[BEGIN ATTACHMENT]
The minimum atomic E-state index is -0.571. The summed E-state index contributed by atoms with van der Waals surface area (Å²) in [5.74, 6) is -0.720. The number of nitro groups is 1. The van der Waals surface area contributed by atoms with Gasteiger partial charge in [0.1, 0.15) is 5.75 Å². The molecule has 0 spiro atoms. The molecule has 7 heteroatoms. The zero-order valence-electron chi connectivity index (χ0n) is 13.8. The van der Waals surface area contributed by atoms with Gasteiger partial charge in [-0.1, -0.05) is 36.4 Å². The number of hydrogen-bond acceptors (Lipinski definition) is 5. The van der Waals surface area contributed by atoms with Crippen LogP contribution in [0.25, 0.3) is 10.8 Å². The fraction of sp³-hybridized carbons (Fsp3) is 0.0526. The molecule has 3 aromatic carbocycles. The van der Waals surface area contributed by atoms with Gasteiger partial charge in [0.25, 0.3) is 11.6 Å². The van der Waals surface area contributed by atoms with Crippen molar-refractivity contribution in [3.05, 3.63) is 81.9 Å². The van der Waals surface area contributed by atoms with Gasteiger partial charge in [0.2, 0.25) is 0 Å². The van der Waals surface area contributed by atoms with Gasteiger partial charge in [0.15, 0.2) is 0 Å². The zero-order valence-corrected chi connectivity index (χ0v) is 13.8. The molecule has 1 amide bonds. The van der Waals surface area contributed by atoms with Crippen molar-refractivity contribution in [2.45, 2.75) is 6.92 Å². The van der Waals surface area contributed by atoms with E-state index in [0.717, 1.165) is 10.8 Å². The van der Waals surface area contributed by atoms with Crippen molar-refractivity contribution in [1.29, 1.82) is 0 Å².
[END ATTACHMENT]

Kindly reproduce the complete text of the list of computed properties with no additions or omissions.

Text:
The minimum atomic E-state index is -0.571. The summed E-state index contributed by atoms with van der Waals surface area (Å²) in [5.74, 6) is -0.720. The number of nitro groups is 1. The van der Waals surface area contributed by atoms with Gasteiger partial charge in [0.1, 0.15) is 5.75 Å². The molecule has 0 spiro atoms. The molecule has 7 heteroatoms. The zero-order valence-electron chi connectivity index (χ0n) is 13.8. The van der Waals surface area contributed by atoms with Gasteiger partial charge in [-0.1, -0.05) is 36.4 Å². The number of hydrogen-bond acceptors (Lipinski definition) is 5. The van der Waals surface area contributed by atoms with Crippen LogP contribution in [0.25, 0.3) is 10.8 Å². The fraction of sp³-hybridized carbons (Fsp3) is 0.0526. The molecule has 3 aromatic carbocycles. The van der Waals surface area contributed by atoms with Gasteiger partial charge in [0.25, 0.3) is 11.6 Å². The van der Waals surface area contributed by atoms with Crippen molar-refractivity contribution in [3.05, 3.63) is 81.9 Å². The van der Waals surface area contributed by atoms with Gasteiger partial charge in [0.2, 0.25) is 0 Å². The van der Waals surface area contributed by atoms with Gasteiger partial charge in [0.15, 0.2) is 0 Å². The zero-order valence-corrected chi connectivity index (χ0v) is 13.8. The molecule has 1 amide bonds. The van der Waals surface area contributed by atoms with Crippen molar-refractivity contribution in [2.45, 2.75) is 6.92 Å². The van der Waals surface area contributed by atoms with E-state index in [0.717, 1.165) is 10.8 Å². The van der Waals surface area contributed by atoms with Crippen molar-refractivity contribution in [1.29, 1.82) is 0 Å².